Now, as it’s “fire season” (nice and dry with lots of tinder laying about the countryside) many smaller “private” mountains are off-limits for the next few weeks, so one of my better options was to hit a national park, which remains open (and usually has some kind of surveillance system for fires and other such emergencies, also) a bit longer (I believe Deogyusan Nat’l Park‘ll be closed or at least restricted in some areas from November 15th to December 15th).
So, looking at the maps, trails, and elevation changes, I figured I could possibly make this outing really count (especially since it’s a little over an hour, one way, plus five bucks in tolls, to get to the trail head), and hit two different summits, time (sunshine) permitting, hitting the closest (Sakatbong) then Muryongsan, if possible. In the end, upon seeing what my real trail times were, I decided to hit Muryongsan first as it was the one that was “farther out” and slightly higher.
Getting started was a bit rough here, as I didn’t want to lug the big yagi all the way up the hill….a bit of a mistake. It appeared as if nobody could hear my signal. I did some tests between the two HTs and the different duckies and turns out the stock was better than my Diamond….must be something wrong there…and that the VR-6 was more sensitive than the VX-170 by one or two S points. After a few big groups stopped on the summit, ate lunch and whatnot, I finally started to get some contacts, must’ve been the timing or something… Had some so-so signal reports, however when I started making summit-to-summit contacts, the reports skyrocketed–so, my conclusion is the people on the ground with their systems in the Nebel maybe needed some adjustment.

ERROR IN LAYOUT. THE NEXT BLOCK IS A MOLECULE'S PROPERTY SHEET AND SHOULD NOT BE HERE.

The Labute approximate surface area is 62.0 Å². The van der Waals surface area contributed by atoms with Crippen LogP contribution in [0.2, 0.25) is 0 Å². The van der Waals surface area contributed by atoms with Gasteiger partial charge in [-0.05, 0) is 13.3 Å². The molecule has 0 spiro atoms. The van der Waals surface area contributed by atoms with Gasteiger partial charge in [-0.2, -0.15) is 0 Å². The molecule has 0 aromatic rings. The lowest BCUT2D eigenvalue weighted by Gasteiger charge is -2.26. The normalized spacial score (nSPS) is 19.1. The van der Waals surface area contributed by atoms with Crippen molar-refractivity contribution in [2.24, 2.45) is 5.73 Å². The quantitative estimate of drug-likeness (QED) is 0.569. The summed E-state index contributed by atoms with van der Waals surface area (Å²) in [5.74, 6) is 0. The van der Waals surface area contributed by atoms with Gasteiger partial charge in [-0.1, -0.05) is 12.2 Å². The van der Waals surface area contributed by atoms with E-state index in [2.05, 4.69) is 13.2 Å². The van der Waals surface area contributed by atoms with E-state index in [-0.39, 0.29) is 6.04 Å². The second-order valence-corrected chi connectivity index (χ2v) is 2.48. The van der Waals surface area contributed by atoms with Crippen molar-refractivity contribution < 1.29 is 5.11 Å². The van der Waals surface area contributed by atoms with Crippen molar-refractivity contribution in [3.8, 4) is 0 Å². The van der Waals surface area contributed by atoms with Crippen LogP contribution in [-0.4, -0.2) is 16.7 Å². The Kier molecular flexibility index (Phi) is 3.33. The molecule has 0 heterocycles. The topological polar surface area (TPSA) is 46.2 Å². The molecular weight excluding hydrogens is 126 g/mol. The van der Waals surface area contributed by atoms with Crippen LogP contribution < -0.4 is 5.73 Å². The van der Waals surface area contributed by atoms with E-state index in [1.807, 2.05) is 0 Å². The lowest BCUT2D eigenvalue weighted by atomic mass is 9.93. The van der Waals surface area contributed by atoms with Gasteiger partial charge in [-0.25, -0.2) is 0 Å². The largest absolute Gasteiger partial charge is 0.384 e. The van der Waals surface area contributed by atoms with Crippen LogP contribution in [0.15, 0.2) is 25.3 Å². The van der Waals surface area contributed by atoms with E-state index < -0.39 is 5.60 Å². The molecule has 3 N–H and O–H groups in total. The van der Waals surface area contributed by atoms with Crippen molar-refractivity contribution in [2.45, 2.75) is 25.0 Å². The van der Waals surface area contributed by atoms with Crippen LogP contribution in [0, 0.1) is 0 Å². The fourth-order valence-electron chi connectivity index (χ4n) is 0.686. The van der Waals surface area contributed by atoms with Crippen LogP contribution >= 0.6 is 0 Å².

As I was packing up, I left a little Geeocashee treat for future travellers passing through…
To top off the list of QSOs from this summit, before heading down and over to JB-007 Sakatbong, I heard 6K2GZJ/p starting to call CQ from CB-014 Songnisan. Though having heard of SOTA, he was still new to the business, so I gave him some pointers, though I was pleased to hear his strong (5W, 59++) signal over the 85 or so kilometers that separated us. In the meantime, I walked away with 10 chaser points 😉
And…for you GIS-heads out there, trig point trivia!
삼각점 literally means “triangle point” in Korean
Likewise for weather, time and location, 도 = degrees, 분 = minutes and 초 = seconds.
높이 is a reference to height, whereas 해발 is height above sea level (as is indicated by 해, sea).
Here are some details from Sunday’s activation. QSL cards will be later inserted when they arrive…